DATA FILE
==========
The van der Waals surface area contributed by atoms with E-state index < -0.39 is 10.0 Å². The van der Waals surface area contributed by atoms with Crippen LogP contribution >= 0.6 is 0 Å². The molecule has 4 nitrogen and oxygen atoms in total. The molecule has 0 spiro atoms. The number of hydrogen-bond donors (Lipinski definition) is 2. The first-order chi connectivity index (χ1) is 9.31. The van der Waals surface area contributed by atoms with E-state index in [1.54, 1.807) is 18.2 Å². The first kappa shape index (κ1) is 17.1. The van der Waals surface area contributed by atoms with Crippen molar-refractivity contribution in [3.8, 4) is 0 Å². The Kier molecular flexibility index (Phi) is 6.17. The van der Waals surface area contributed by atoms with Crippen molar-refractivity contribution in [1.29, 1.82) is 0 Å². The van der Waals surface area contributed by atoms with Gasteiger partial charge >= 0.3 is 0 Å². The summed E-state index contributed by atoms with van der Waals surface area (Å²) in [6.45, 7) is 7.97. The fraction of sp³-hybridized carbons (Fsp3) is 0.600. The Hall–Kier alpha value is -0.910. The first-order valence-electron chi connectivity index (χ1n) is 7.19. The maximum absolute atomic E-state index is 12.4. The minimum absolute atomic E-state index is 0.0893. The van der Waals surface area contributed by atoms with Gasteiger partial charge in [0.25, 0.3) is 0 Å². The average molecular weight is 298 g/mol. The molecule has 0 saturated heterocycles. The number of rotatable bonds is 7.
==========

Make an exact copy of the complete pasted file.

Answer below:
The van der Waals surface area contributed by atoms with E-state index < -0.39 is 10.0 Å². The van der Waals surface area contributed by atoms with Crippen LogP contribution >= 0.6 is 0 Å². The molecule has 4 nitrogen and oxygen atoms in total. The molecule has 0 spiro atoms. The number of hydrogen-bond donors (Lipinski definition) is 2. The first-order chi connectivity index (χ1) is 9.31. The van der Waals surface area contributed by atoms with E-state index in [1.54, 1.807) is 18.2 Å². The first kappa shape index (κ1) is 17.1. The van der Waals surface area contributed by atoms with Crippen molar-refractivity contribution in [3.8, 4) is 0 Å². The Kier molecular flexibility index (Phi) is 6.17. The van der Waals surface area contributed by atoms with Crippen molar-refractivity contribution in [1.29, 1.82) is 0 Å². The van der Waals surface area contributed by atoms with Gasteiger partial charge >= 0.3 is 0 Å². The summed E-state index contributed by atoms with van der Waals surface area (Å²) in [6.45, 7) is 7.97. The fraction of sp³-hybridized carbons (Fsp3) is 0.600. The Hall–Kier alpha value is -0.910. The first-order valence-electron chi connectivity index (χ1n) is 7.19. The maximum absolute atomic E-state index is 12.4. The minimum absolute atomic E-state index is 0.0893. The van der Waals surface area contributed by atoms with Gasteiger partial charge in [0.25, 0.3) is 0 Å². The average molecular weight is 298 g/mol. The molecule has 0 saturated heterocycles. The number of rotatable bonds is 7.